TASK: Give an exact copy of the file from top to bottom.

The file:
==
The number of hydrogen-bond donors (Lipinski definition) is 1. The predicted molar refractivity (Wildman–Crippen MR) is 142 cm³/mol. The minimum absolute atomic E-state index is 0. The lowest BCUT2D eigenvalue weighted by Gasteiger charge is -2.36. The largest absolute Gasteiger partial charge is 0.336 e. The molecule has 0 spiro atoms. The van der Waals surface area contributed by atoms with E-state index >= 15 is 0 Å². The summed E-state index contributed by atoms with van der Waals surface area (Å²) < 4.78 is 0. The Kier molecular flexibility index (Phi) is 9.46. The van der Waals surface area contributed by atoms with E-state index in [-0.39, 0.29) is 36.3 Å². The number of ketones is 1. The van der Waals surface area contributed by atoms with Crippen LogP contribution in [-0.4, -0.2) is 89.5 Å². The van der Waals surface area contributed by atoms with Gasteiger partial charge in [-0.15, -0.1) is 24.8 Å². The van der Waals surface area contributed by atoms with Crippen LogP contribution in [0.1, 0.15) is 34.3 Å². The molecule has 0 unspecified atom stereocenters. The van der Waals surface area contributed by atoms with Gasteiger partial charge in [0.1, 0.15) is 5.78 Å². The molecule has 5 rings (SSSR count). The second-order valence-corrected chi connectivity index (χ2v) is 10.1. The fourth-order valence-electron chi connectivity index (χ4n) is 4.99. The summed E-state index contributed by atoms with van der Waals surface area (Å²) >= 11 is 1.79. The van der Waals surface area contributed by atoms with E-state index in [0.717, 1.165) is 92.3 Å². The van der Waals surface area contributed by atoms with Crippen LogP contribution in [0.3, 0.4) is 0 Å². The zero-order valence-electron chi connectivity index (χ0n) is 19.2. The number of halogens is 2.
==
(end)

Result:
The number of hydrogen-bond donors (Lipinski definition) is 1. The predicted molar refractivity (Wildman–Crippen MR) is 142 cm³/mol. The minimum absolute atomic E-state index is 0. The lowest BCUT2D eigenvalue weighted by Gasteiger charge is -2.36. The largest absolute Gasteiger partial charge is 0.336 e. The molecule has 0 spiro atoms. The van der Waals surface area contributed by atoms with E-state index >= 15 is 0 Å². The summed E-state index contributed by atoms with van der Waals surface area (Å²) < 4.78 is 0. The Kier molecular flexibility index (Phi) is 9.46. The van der Waals surface area contributed by atoms with E-state index in [-0.39, 0.29) is 36.3 Å². The number of ketones is 1. The van der Waals surface area contributed by atoms with Crippen LogP contribution in [-0.4, -0.2) is 89.5 Å². The van der Waals surface area contributed by atoms with Gasteiger partial charge in [-0.15, -0.1) is 24.8 Å². The van der Waals surface area contributed by atoms with Crippen LogP contribution in [0.1, 0.15) is 34.3 Å². The molecule has 0 unspecified atom stereocenters. The van der Waals surface area contributed by atoms with Gasteiger partial charge in [0.1, 0.15) is 5.78 Å². The molecule has 5 rings (SSSR count). The second-order valence-corrected chi connectivity index (χ2v) is 10.1. The fourth-order valence-electron chi connectivity index (χ4n) is 4.99. The summed E-state index contributed by atoms with van der Waals surface area (Å²) >= 11 is 1.79. The van der Waals surface area contributed by atoms with E-state index in [0.717, 1.165) is 92.3 Å². The van der Waals surface area contributed by atoms with Crippen LogP contribution in [0.3, 0.4) is 0 Å². The zero-order valence-electron chi connectivity index (χ0n) is 19.2. The number of halogens is 2.